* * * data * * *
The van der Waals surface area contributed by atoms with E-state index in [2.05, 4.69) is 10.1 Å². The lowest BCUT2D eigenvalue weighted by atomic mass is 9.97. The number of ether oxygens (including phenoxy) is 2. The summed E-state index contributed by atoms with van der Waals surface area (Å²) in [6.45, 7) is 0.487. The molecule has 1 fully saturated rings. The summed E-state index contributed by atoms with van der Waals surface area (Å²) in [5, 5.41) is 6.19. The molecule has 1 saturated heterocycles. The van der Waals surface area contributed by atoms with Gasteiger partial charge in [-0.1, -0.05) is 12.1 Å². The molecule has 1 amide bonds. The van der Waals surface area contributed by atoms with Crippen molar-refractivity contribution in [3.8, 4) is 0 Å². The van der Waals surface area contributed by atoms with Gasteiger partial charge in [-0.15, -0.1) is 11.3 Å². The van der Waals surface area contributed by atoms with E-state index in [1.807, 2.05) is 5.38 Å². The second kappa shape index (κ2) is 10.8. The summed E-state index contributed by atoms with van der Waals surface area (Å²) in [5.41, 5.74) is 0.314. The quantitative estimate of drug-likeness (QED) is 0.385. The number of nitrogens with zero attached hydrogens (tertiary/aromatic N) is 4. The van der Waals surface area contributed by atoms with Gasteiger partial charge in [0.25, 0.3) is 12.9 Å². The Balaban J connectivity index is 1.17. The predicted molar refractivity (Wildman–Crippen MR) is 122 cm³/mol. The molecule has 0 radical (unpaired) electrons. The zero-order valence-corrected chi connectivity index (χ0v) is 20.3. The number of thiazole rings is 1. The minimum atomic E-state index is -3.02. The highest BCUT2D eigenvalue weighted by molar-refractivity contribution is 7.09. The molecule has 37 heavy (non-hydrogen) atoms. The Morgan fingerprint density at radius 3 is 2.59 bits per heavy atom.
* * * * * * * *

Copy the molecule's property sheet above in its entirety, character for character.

The van der Waals surface area contributed by atoms with E-state index in [2.05, 4.69) is 10.1 Å². The lowest BCUT2D eigenvalue weighted by atomic mass is 9.97. The number of ether oxygens (including phenoxy) is 2. The summed E-state index contributed by atoms with van der Waals surface area (Å²) in [6.45, 7) is 0.487. The molecule has 1 fully saturated rings. The summed E-state index contributed by atoms with van der Waals surface area (Å²) in [5, 5.41) is 6.19. The molecule has 1 saturated heterocycles. The van der Waals surface area contributed by atoms with Gasteiger partial charge in [-0.1, -0.05) is 12.1 Å². The molecule has 1 amide bonds. The van der Waals surface area contributed by atoms with Crippen molar-refractivity contribution in [3.8, 4) is 0 Å². The van der Waals surface area contributed by atoms with Gasteiger partial charge in [-0.15, -0.1) is 11.3 Å². The van der Waals surface area contributed by atoms with E-state index in [1.807, 2.05) is 5.38 Å². The second kappa shape index (κ2) is 10.8. The summed E-state index contributed by atoms with van der Waals surface area (Å²) in [5.41, 5.74) is 0.314. The quantitative estimate of drug-likeness (QED) is 0.385. The number of nitrogens with zero attached hydrogens (tertiary/aromatic N) is 4. The van der Waals surface area contributed by atoms with Gasteiger partial charge in [0.25, 0.3) is 12.9 Å². The Balaban J connectivity index is 1.17. The predicted molar refractivity (Wildman–Crippen MR) is 122 cm³/mol. The molecule has 0 radical (unpaired) electrons. The zero-order valence-corrected chi connectivity index (χ0v) is 20.3. The number of thiazole rings is 1. The minimum atomic E-state index is -3.02. The highest BCUT2D eigenvalue weighted by molar-refractivity contribution is 7.09. The molecule has 37 heavy (non-hydrogen) atoms. The Morgan fingerprint density at radius 3 is 2.59 bits per heavy atom.